Climate Change: Real Warmth or Cold Memories?
You may have heard stories from elderly relatives of ice-skating on rivers or trudging through snow in places where now even the coldest weather produces only a frost. But is this just exaggerated memory or has the climate really changed?
As anyone who has gone to a rained-out picnic knows, it's hard to judge the weather because it's a highly variable chaotic phenomenon. On the other hand, you can be confident that the winter months will be colder than those in the summer. The difference here is that between weather and climate, and the challenge has been to identify changes in the climate (if any) that go beyond the weather's natural variability.
Now, thanks to mounting observational evidence from large long-term datasets, it's clear that the Earth has warmed significantly over the past century, and particularly so in recent decades.
Basic meteorological and tide records have been kept since the 19th century, and the 1957 International Geophysical Year spurred the establishment of programmes to continuously monitor the Earth system. Many of these programmes have since expanded, creating Earth observational networks like the Global Atmospheric Watch laboratories. Another example is the 3000 untethered ARGOS floats travelling with ocean currents recording seawater parameters.
But it was the introduction of satellite-based observations in the 1970s that really gave scientists what they needed - a detailed whole-Earth picture. And by overlaying surface and satellite observations a compelling picture emerges of a planet undergoing relatively fast climate change.
So, what are the physical changes we are seeing? The temperature of the air is a good place to start. Global average surface air temperatures have increased by about 0.8 degrees Celsius since the late 19th century. To put that in context, the temperature difference between ice ages and the warmest periods in Earth's geological history is only about 10 degrees Celsius. Moreover, the rate of warming has been twice as fast in the last 50 years as over the last century. The atmosphere is getting hotter, and it's getting hotter faster.
Warmer air holds more water vapour, which is changing global precipitation patterns. Some regions have more rain, such as eastern North and South America and northern Europe, while other areas are receiving less, including the Mediterranean, southern Africa, and some parts of southern Asia. Over land there has been a rise in extremely high rainfall events, and drought intensity has increased since the 1970s. Changing salinity suggests rainfall and evaporation has also altered over the oceans.
The surface oceans are becoming warmer too. And because warmer water is less dense, the oceans are expanding, causing about 1.6 mm/year of global sea-level rise over the last decade. Presently sea level is rising at the rate of about 3 mm/year. The additional sea-level change is due to the melting of the cryosphere, that is, glaciers, ice caps and so on.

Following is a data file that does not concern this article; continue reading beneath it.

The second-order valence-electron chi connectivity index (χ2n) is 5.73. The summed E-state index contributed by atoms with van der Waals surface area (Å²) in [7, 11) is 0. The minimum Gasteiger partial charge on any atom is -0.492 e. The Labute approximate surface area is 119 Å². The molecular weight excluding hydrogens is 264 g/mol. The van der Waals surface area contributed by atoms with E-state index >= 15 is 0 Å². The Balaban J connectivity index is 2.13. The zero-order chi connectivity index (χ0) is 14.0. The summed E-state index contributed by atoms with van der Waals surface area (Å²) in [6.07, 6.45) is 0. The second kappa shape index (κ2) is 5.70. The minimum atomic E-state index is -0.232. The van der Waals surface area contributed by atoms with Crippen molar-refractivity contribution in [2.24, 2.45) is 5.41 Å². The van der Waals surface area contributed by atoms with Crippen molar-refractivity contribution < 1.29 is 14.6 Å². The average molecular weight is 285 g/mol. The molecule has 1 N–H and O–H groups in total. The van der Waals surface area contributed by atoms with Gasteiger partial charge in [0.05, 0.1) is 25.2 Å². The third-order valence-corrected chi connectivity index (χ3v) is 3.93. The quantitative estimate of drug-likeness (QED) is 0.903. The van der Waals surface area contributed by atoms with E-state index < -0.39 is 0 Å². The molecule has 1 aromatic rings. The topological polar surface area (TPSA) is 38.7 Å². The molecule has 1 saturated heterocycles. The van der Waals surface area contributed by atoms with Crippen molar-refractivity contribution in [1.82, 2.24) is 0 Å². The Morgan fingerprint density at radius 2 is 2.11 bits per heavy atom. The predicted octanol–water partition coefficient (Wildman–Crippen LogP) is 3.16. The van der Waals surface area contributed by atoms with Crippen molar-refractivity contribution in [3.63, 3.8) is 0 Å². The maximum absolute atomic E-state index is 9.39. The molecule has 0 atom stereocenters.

On average, glaciers are retreating and snow cover is decreasing globally. Both the Antarctic and Greenland ice sheets are losing mass because they are melting more quickly than the snow accumulates, and the Arctic summer sea ice extent has shrunk by up to 9% per decade since the 1970s. Permafrost (soil that stays frozen year long) in the Northern Hemisphere is melting too - there has been a 7% loss in permafrost area over the last century.
But what makes the current changing temperature different from Earth's history of ice age cycling? A century ago Arrhenius showed that CO2 in the atmosphere is a control of Earth's temperature. All carbon on Earth is divided up between the biosphere, oceans, atmosphere, and lithosphere (eg. rocks).
Natural processes move carbon between these 'reservoirs' on timescales ranging from hundreds of years (e.g. forest growth) to millenia (e.g. rock weathering, volcanism). These exchanges produce rises and falls in levels of atmospheric CO2, and subsequently Earth's temperature.
But by burning fossil fuels we move carbon from the lithosphere to the atmosphere. And we are doing it at a rate that completely overwhelms any natural rates of carbon exchange. The Earth's current warming is, at least to a large extent, caused by us.
So, our observations tell us the planet is warming, changing the climate, and subsequently our weather. What will the Earth be like in the year 2050? In 2100? How will we adapt? There is some comfort in knowing that some of the smartest minds in the world are working on these very questions. But, the biggest challenge in terms of dealing with climate change is now not limited scientific understanding or technology, but rather the lack of political will.
- IPCC, 2007: Climate Change 2007: The Physical Science Basis. Contribution of Working Group I to the Fourth Assessment Report of the Intergovernmental Panel on Climate Change [Solomon, S., D. Qin, M. Manning, Z. Chen, M. Marquis, K.B. Averyt, M.Tignor and H.L. Miller (eds.)]. Cambridge University Press, Cambridge, United Kingdom and New York, NY, USA.